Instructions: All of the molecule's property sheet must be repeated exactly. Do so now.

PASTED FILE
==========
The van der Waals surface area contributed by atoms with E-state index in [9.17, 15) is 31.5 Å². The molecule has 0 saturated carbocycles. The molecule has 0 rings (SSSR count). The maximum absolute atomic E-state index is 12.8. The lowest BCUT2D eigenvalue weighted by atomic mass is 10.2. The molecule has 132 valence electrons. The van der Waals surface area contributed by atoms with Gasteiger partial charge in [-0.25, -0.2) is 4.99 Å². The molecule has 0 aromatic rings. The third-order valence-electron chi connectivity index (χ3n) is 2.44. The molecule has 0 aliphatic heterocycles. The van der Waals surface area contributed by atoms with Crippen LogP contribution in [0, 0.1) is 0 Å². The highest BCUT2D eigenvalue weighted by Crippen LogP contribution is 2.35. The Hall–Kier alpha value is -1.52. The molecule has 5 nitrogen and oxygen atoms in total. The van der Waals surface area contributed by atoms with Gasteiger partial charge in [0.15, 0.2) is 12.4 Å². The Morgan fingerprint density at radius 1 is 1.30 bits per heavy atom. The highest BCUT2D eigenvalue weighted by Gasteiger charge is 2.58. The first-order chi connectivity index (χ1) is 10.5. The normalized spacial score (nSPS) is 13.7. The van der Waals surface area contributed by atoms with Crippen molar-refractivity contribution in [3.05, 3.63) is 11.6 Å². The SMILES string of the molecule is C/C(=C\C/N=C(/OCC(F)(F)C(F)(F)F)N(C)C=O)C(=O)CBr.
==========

The van der Waals surface area contributed by atoms with E-state index in [9.17, 15) is 31.5 Å². The molecule has 0 saturated carbocycles. The molecule has 0 rings (SSSR count). The maximum absolute atomic E-state index is 12.8. The lowest BCUT2D eigenvalue weighted by atomic mass is 10.2. The molecule has 132 valence electrons. The van der Waals surface area contributed by atoms with Gasteiger partial charge in [-0.25, -0.2) is 4.99 Å². The molecule has 0 aromatic rings. The third-order valence-electron chi connectivity index (χ3n) is 2.44. The molecule has 0 aliphatic heterocycles. The van der Waals surface area contributed by atoms with Crippen LogP contribution in [0, 0.1) is 0 Å². The highest BCUT2D eigenvalue weighted by Crippen LogP contribution is 2.35. The Hall–Kier alpha value is -1.52. The molecule has 5 nitrogen and oxygen atoms in total. The van der Waals surface area contributed by atoms with Gasteiger partial charge in [0.15, 0.2) is 12.4 Å². The Morgan fingerprint density at radius 1 is 1.30 bits per heavy atom. The highest BCUT2D eigenvalue weighted by Gasteiger charge is 2.58. The first-order chi connectivity index (χ1) is 10.5. The normalized spacial score (nSPS) is 13.7. The van der Waals surface area contributed by atoms with Crippen molar-refractivity contribution in [3.05, 3.63) is 11.6 Å². The SMILES string of the molecule is C/C(=C\C/N=C(/OCC(F)(F)C(F)(F)F)N(C)C=O)C(=O)CBr.